M.I.T.’s Sean Collier Memorial does not make a full-bodied artistic statement — it does not elicit a strongly felt aesthetic or visceral reaction.
By Mark Favermann
Sculpture may take on symbolic meanings in layered ways. Often it represents an abstract idea, usually in the form of an allegory or personification. Examples of the latter would be the literal or stylized figures and graphic symbols that frequently adorn churches and civic buildings. Boston is well known for its masterful (Robert Shaw Gould Memorial and the 54th Regiment by Augustus Saint-Gaudens), bad (Irish Famine and Boston Women’s Memorials), and mostly indifferent bronze sculptures. The best modern examples of sculptural symbolism all tend to be abstract (yet subtle) renderings that express humanity’s deepest beliefs, dreams, or feelings.
Great examples of contemporary abstract homages would include the St. Louis Arch (Eero Saarinen’s The Gateway Arch, 1965), Maya Lin’s Viet Nam Memorial (1982), and Michael Arad’s Ground Zero National September 11 Memorial (2011). In each case an agile use of simple geometry creates an eloquent as well as elegant form that communicates a strong visceral message to almost everyone.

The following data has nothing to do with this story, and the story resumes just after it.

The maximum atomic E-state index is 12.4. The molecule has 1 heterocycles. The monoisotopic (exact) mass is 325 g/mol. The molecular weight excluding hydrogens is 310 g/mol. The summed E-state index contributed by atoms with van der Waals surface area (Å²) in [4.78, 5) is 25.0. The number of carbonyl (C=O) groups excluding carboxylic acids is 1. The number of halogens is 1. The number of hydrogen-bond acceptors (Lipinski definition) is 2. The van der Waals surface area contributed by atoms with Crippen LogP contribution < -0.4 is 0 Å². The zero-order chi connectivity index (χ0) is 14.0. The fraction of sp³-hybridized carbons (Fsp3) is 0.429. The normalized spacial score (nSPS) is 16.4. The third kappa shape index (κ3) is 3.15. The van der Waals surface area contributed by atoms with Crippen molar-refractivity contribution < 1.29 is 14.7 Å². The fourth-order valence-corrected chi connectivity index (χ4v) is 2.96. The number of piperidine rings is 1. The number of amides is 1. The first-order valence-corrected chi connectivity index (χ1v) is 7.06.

Though not as grand in scale, a recently completed memorial structure now at the Massachusetts Institute of Technology follows the modern convention of signifying remembrance through the manipulation of a simple form. The horrific 2013 Boston Marathon Bombings not only resulted in three deaths and the maiming of hundreds of people at the Marathon Finishline, but also in the death of Sean Collier, a well-liked young MIT campus police officer. Barely two years after his murder, M.I.T. chose to honor officer Collier on its campus.
An organic, elongated asterisk in shape, the memorial structure was created by architect and educator J. Meejin Yoon. She currently is the head of the M.I.T.’s Architecture program and is a partner in the award-winning Howler+Yoon, a firm that focuses on the integration of architecture, art, and media.
Yoon calls the Sean Collier Memorial “a place of pause and reflection.”